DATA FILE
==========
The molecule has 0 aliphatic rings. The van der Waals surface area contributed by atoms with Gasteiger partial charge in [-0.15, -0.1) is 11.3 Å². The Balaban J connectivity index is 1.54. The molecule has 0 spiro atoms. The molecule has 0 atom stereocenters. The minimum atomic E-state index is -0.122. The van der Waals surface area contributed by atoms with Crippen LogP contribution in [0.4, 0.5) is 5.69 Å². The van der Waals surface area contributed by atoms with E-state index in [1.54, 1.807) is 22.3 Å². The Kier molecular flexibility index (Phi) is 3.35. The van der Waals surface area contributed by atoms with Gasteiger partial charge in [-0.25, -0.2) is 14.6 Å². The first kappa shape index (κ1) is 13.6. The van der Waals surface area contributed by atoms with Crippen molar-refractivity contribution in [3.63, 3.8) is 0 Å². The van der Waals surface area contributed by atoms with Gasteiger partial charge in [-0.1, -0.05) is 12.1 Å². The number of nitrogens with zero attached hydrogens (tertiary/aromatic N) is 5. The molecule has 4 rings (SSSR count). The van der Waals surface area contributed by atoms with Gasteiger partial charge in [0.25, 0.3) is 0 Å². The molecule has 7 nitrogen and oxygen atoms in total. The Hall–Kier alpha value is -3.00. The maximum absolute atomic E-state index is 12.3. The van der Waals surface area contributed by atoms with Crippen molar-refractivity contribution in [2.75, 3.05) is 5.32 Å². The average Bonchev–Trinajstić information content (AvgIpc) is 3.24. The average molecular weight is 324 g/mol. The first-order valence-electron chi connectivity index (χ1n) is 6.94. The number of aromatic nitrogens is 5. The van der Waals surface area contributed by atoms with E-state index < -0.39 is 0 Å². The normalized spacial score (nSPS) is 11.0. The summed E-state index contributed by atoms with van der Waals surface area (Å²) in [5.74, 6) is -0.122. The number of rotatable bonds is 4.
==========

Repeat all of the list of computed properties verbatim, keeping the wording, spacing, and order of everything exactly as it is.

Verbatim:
The molecule has 0 aliphatic rings. The van der Waals surface area contributed by atoms with Gasteiger partial charge in [-0.15, -0.1) is 11.3 Å². The Balaban J connectivity index is 1.54. The molecule has 0 spiro atoms. The molecule has 0 atom stereocenters. The minimum atomic E-state index is -0.122. The van der Waals surface area contributed by atoms with Crippen LogP contribution in [0.4, 0.5) is 5.69 Å². The van der Waals surface area contributed by atoms with E-state index in [1.54, 1.807) is 22.3 Å². The Kier molecular flexibility index (Phi) is 3.35. The van der Waals surface area contributed by atoms with Gasteiger partial charge in [-0.25, -0.2) is 14.6 Å². The first kappa shape index (κ1) is 13.6. The van der Waals surface area contributed by atoms with Crippen molar-refractivity contribution in [3.63, 3.8) is 0 Å². The van der Waals surface area contributed by atoms with Gasteiger partial charge in [-0.1, -0.05) is 12.1 Å². The number of nitrogens with zero attached hydrogens (tertiary/aromatic N) is 5. The molecule has 4 rings (SSSR count). The van der Waals surface area contributed by atoms with Gasteiger partial charge in [0.25, 0.3) is 0 Å². The molecule has 7 nitrogen and oxygen atoms in total. The Hall–Kier alpha value is -3.00. The maximum absolute atomic E-state index is 12.3. The van der Waals surface area contributed by atoms with Crippen molar-refractivity contribution in [2.75, 3.05) is 5.32 Å². The average Bonchev–Trinajstić information content (AvgIpc) is 3.24. The average molecular weight is 324 g/mol. The first-order valence-electron chi connectivity index (χ1n) is 6.94. The number of aromatic nitrogens is 5. The van der Waals surface area contributed by atoms with E-state index < -0.39 is 0 Å². The normalized spacial score (nSPS) is 11.0. The summed E-state index contributed by atoms with van der Waals surface area (Å²) in [5.74, 6) is -0.122. The number of rotatable bonds is 4.